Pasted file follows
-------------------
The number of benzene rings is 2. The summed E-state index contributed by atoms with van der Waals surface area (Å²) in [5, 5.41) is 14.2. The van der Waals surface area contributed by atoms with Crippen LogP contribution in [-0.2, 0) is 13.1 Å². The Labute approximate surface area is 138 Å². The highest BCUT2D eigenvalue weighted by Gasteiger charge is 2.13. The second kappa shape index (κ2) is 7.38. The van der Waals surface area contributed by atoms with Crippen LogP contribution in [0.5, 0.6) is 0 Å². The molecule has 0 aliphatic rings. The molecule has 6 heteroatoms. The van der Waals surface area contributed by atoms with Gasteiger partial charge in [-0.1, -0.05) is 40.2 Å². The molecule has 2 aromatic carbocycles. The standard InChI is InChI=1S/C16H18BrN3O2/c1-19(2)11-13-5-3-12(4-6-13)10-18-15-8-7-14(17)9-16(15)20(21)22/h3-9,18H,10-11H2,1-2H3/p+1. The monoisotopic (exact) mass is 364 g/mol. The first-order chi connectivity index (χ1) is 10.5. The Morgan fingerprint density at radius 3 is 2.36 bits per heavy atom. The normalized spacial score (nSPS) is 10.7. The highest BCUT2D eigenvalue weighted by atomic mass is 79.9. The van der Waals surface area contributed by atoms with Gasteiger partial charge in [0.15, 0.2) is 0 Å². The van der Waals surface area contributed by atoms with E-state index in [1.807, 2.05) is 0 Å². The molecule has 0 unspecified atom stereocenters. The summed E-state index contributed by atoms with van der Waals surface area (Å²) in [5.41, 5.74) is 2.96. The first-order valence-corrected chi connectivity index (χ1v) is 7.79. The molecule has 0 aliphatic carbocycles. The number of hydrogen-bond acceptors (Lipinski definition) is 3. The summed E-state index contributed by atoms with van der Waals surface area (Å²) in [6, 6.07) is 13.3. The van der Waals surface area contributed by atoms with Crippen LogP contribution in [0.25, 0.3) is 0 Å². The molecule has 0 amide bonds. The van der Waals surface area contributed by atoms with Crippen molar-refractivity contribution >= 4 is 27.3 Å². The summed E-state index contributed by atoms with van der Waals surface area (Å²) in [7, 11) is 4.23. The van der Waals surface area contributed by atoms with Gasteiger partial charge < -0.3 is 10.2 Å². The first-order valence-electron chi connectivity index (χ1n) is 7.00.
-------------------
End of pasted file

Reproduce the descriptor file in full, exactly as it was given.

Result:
The number of benzene rings is 2. The summed E-state index contributed by atoms with van der Waals surface area (Å²) in [5, 5.41) is 14.2. The van der Waals surface area contributed by atoms with Crippen LogP contribution in [-0.2, 0) is 13.1 Å². The Labute approximate surface area is 138 Å². The highest BCUT2D eigenvalue weighted by Gasteiger charge is 2.13. The second kappa shape index (κ2) is 7.38. The van der Waals surface area contributed by atoms with Crippen LogP contribution in [0.5, 0.6) is 0 Å². The molecule has 0 aliphatic rings. The molecule has 6 heteroatoms. The van der Waals surface area contributed by atoms with Gasteiger partial charge in [-0.1, -0.05) is 40.2 Å². The molecule has 2 aromatic carbocycles. The standard InChI is InChI=1S/C16H18BrN3O2/c1-19(2)11-13-5-3-12(4-6-13)10-18-15-8-7-14(17)9-16(15)20(21)22/h3-9,18H,10-11H2,1-2H3/p+1. The monoisotopic (exact) mass is 364 g/mol. The first-order chi connectivity index (χ1) is 10.5. The Morgan fingerprint density at radius 3 is 2.36 bits per heavy atom. The normalized spacial score (nSPS) is 10.7. The highest BCUT2D eigenvalue weighted by atomic mass is 79.9. The van der Waals surface area contributed by atoms with Gasteiger partial charge in [0.15, 0.2) is 0 Å². The van der Waals surface area contributed by atoms with E-state index in [1.807, 2.05) is 0 Å². The molecule has 0 unspecified atom stereocenters. The summed E-state index contributed by atoms with van der Waals surface area (Å²) in [5.41, 5.74) is 2.96. The first-order valence-corrected chi connectivity index (χ1v) is 7.79. The molecule has 0 aliphatic carbocycles. The number of hydrogen-bond acceptors (Lipinski definition) is 3. The summed E-state index contributed by atoms with van der Waals surface area (Å²) in [6, 6.07) is 13.3. The van der Waals surface area contributed by atoms with Crippen LogP contribution in [0.25, 0.3) is 0 Å². The molecule has 0 amide bonds. The van der Waals surface area contributed by atoms with Crippen molar-refractivity contribution >= 4 is 27.3 Å². The summed E-state index contributed by atoms with van der Waals surface area (Å²) in [7, 11) is 4.23. The van der Waals surface area contributed by atoms with Gasteiger partial charge < -0.3 is 10.2 Å². The first-order valence-electron chi connectivity index (χ1n) is 7.00.